Are you up for a game of Wellington?
I really do have a wonderful life.
In past years, the World Boardgaming Championship in Lancaster, PA has been a great place for me to learn games that I have never encountered before, and this year's WBC was no exception. Following my second loss in Napoleonic Wars, Henry introduced me to his gaming buddy Denny. The two of them have a Wednesday night gaming crew, much as I game with Bobby Tweaks on (some) Wednesday nights. Perhaps Wednesday is simply the perfect gaming evening. Denny brought out a game called Viktory II, and set up to explain to me how to play. While he was explaining, a fellow named Steve came up, and Henry, Steve, and I got down to the gaming.
Viktory II seems to have a lot in common with Risk, Survive, and Settlers of Catan. Essentially, you randomly select hexes that have either mountains, plains, water, or forests printed on them. They are flipped so that you see the back of them and turn them over as your piece lands on them. Since there were three players, our hex had five smaller hexes to make up each side of it. Henry flipped up a few water tiles before placing his home base. I turned over a plain.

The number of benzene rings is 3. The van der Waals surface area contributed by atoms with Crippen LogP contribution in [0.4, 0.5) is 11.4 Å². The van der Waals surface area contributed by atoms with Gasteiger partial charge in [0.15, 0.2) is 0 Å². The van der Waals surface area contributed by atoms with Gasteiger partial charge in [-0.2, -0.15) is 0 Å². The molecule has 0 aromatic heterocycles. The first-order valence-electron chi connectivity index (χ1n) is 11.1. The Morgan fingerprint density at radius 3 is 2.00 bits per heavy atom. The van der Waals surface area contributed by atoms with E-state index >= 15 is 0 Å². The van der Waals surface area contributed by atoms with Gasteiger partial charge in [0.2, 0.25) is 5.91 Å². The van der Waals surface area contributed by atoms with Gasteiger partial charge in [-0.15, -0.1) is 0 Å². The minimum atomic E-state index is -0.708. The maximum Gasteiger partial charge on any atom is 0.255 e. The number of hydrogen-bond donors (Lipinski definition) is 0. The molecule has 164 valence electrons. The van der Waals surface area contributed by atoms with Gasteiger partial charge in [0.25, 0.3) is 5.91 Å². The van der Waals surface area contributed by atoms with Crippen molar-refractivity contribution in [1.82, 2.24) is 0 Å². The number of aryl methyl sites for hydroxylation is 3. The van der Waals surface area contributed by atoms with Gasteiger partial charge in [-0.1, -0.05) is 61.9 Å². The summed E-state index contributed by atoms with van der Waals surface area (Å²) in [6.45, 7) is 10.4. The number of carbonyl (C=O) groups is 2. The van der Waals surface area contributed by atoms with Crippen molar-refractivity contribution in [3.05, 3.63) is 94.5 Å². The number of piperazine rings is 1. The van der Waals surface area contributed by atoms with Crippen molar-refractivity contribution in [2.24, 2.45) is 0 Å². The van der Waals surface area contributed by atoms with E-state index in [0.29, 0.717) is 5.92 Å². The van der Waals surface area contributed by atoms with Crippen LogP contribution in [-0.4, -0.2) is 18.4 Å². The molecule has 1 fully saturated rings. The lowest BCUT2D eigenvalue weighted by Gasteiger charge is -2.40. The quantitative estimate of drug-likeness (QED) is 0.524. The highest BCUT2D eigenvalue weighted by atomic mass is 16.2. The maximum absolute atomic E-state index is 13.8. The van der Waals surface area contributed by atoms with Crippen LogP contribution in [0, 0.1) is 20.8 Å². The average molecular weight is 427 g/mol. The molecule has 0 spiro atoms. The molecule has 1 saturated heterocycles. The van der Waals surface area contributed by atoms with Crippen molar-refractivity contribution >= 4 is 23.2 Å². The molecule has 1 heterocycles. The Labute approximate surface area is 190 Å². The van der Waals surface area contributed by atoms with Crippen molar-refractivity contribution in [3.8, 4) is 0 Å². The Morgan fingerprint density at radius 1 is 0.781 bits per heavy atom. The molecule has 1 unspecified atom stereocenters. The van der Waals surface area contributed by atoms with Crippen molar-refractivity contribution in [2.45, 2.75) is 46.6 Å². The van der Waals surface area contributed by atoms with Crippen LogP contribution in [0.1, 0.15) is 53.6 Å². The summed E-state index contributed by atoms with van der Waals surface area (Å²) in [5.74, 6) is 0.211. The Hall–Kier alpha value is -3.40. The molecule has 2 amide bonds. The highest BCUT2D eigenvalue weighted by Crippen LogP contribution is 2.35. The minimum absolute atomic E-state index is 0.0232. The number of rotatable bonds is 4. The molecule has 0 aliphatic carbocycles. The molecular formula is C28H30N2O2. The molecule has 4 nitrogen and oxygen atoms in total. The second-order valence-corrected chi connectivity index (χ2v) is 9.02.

We continued placing and uncovering. You can build infantry, calvary, artillery, or ships, depending on where you build your cities. Each turn, you place a village marker or upgrade it to a city, and then the village will produce an infantry to protect it or another troop type depending on the type of tile. No matter how many troops of a particular type you have on a hex, you only roll one dice for each troop type. All destroyed troops are placed back on your hexes on your turn, unless the city that created them is destroyed. The big lesson in this game? Attack early, attack often.
I tried to do this with some success early on. We were playing to ten points, which essentially meant I needed to have five cities on the board either through building or conquest. Steve built a fleet to bring the hurt by sea while Henry crossed the land to attack both Steve and I. It was close, but in the end, Steve was able to pull out the victory, taking a city from me to create his fifth and end the game.
After five-hour games like Wellington and Napoleonic Wars, Viktory II was a good reliever.